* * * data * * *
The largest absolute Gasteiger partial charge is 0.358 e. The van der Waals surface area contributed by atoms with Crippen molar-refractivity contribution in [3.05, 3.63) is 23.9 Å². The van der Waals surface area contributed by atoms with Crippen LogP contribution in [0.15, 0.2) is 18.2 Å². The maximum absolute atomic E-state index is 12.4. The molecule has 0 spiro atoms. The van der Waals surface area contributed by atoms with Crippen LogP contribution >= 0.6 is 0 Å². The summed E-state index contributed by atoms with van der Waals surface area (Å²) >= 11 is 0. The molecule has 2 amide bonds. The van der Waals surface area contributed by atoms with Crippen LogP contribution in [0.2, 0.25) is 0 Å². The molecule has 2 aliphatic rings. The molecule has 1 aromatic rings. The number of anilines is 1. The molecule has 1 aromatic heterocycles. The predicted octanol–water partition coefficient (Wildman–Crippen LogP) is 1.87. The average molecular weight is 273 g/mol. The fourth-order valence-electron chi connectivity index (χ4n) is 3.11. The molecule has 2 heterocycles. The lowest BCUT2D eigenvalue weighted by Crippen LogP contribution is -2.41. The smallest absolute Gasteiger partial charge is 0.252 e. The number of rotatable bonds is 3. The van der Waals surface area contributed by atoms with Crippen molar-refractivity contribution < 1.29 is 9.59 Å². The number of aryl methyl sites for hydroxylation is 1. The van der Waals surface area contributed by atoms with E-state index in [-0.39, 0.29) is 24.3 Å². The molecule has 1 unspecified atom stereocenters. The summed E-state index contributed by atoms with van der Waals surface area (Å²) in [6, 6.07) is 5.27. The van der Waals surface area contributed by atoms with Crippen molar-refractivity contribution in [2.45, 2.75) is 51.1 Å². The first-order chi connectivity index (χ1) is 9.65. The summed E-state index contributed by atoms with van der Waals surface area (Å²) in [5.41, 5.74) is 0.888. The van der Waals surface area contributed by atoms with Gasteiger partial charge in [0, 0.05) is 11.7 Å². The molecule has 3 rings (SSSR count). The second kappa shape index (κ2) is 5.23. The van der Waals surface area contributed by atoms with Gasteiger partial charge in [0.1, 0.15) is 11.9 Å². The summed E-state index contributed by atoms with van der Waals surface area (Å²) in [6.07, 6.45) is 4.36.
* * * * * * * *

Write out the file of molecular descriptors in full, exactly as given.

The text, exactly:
The largest absolute Gasteiger partial charge is 0.358 e. The van der Waals surface area contributed by atoms with Crippen molar-refractivity contribution in [3.05, 3.63) is 23.9 Å². The van der Waals surface area contributed by atoms with Crippen LogP contribution in [0.15, 0.2) is 18.2 Å². The maximum absolute atomic E-state index is 12.4. The molecule has 0 spiro atoms. The van der Waals surface area contributed by atoms with Crippen LogP contribution >= 0.6 is 0 Å². The summed E-state index contributed by atoms with van der Waals surface area (Å²) >= 11 is 0. The molecule has 2 amide bonds. The van der Waals surface area contributed by atoms with Crippen LogP contribution in [0.2, 0.25) is 0 Å². The molecule has 2 aliphatic rings. The molecule has 1 aromatic rings. The number of anilines is 1. The molecule has 1 aromatic heterocycles. The predicted octanol–water partition coefficient (Wildman–Crippen LogP) is 1.87. The average molecular weight is 273 g/mol. The fourth-order valence-electron chi connectivity index (χ4n) is 3.11. The molecule has 2 heterocycles. The lowest BCUT2D eigenvalue weighted by Crippen LogP contribution is -2.41. The smallest absolute Gasteiger partial charge is 0.252 e. The number of rotatable bonds is 3. The van der Waals surface area contributed by atoms with Crippen molar-refractivity contribution < 1.29 is 9.59 Å². The number of aryl methyl sites for hydroxylation is 1. The van der Waals surface area contributed by atoms with E-state index in [-0.39, 0.29) is 24.3 Å². The molecule has 1 unspecified atom stereocenters. The summed E-state index contributed by atoms with van der Waals surface area (Å²) in [6, 6.07) is 5.27. The van der Waals surface area contributed by atoms with Crippen molar-refractivity contribution in [2.45, 2.75) is 51.1 Å². The first-order chi connectivity index (χ1) is 9.65. The summed E-state index contributed by atoms with van der Waals surface area (Å²) in [5.41, 5.74) is 0.888. The van der Waals surface area contributed by atoms with Gasteiger partial charge in [0, 0.05) is 11.7 Å². The molecule has 3 rings (SSSR count). The second kappa shape index (κ2) is 5.23. The van der Waals surface area contributed by atoms with Gasteiger partial charge in [0.1, 0.15) is 11.9 Å². The summed E-state index contributed by atoms with van der Waals surface area (Å²) in [6.07, 6.45) is 4.36.